Characteristics of Endurance Competitions and Risk Factors for Elimination in New Zealand during Six Seasons of Competition (2010/11–2015/16)
School of Veterinary Science, Massey University, Private Bag 11-222, 4442 Palmerston North, New Zealand
School of Agriculture and Environment, Massey University, Private Bag 11-222, 4442 Palmerston North, New Zealand
Author to whom correspondence should be addressed.
Received: 2 August 2019 / Revised: 22 August 2019 / Accepted: 23 August 2019 / Published: 27 August 2019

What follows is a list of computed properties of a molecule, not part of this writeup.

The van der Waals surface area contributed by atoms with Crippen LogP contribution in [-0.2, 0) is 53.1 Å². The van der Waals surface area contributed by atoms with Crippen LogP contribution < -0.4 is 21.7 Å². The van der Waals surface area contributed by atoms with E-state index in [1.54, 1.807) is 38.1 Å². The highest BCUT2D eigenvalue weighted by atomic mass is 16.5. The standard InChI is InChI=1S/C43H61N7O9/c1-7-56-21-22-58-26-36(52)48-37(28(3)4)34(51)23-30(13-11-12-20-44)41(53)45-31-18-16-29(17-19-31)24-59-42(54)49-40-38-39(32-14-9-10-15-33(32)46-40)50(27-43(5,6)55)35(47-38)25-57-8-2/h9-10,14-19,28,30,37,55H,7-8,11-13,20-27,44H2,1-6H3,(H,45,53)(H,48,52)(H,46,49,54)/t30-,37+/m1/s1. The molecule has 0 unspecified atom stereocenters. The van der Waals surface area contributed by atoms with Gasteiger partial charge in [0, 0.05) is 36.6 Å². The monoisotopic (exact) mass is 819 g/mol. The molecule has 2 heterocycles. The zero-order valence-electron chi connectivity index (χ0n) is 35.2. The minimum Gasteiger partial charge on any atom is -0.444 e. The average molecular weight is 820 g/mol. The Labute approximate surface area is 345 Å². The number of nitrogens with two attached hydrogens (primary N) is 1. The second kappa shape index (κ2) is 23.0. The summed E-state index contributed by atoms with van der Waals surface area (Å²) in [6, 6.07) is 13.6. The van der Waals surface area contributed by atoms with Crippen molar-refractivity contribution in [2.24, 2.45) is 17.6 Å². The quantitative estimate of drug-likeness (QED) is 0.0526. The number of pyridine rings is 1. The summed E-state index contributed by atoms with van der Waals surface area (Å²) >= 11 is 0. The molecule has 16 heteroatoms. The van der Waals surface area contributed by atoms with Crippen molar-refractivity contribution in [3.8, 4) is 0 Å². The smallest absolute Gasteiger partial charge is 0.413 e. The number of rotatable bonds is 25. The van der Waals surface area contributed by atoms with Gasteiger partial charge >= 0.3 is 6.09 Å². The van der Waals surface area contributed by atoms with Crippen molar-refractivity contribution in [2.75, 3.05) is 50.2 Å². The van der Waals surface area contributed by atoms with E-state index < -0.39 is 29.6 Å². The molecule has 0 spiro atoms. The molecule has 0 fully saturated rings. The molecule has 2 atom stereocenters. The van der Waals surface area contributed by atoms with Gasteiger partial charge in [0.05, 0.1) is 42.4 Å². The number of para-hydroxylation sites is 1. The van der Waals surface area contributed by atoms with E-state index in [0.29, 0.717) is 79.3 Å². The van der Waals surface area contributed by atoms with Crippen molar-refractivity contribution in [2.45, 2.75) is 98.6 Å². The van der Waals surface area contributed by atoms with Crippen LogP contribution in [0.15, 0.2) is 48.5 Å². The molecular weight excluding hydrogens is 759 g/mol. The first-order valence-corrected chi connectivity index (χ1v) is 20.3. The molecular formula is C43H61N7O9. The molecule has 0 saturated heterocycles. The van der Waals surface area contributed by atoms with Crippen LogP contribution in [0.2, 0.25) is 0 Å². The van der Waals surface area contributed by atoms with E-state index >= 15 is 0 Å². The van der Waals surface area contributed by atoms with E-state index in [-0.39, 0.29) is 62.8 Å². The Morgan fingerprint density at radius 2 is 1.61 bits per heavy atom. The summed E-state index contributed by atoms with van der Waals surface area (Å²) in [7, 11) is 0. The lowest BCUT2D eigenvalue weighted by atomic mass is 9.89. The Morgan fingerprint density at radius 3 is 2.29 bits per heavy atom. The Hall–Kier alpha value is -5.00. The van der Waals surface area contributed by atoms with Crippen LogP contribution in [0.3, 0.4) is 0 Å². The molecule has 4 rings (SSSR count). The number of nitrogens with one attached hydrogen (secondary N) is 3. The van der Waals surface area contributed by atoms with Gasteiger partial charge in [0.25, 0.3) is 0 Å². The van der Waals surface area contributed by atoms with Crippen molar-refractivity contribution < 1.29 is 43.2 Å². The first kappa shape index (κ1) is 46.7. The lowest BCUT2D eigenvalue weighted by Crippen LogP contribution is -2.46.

International media has recently raised awareness about horse welfare during endurance competitions. However, much of this attention is focused on international level competitions (FEI) and little is known about domestic level competitions and their risk factors for elimination. The characteristics of endurance rides and risk factors for elimination of horses due to lameness and metabolic reasons were described by assessing the records of all competitors during six competition seasons in New Zealand (2010/11–2015/16). Endurance ride entries were dominated by lower distances (40–80 km), with the number of eliminations increasing with ride distance. The competition season was structured with the longer, more competitive rides at the end of the season, allowing the shorter, earlier rides to be used as conditioning rides. Ride distance, location and progression of the endurance season were significantly associated with eliminations due to lameness or metabolic reasons and horse age was significant for metabolic reasons only. The changing profile of endurance competitors over the years showed a decreasing number of higher level riders and subsequent increase in lower level riders competing in shorter rides. This profile with low competition speeds, demonstrates better horse welfare outcomes than seen in other parts of the world.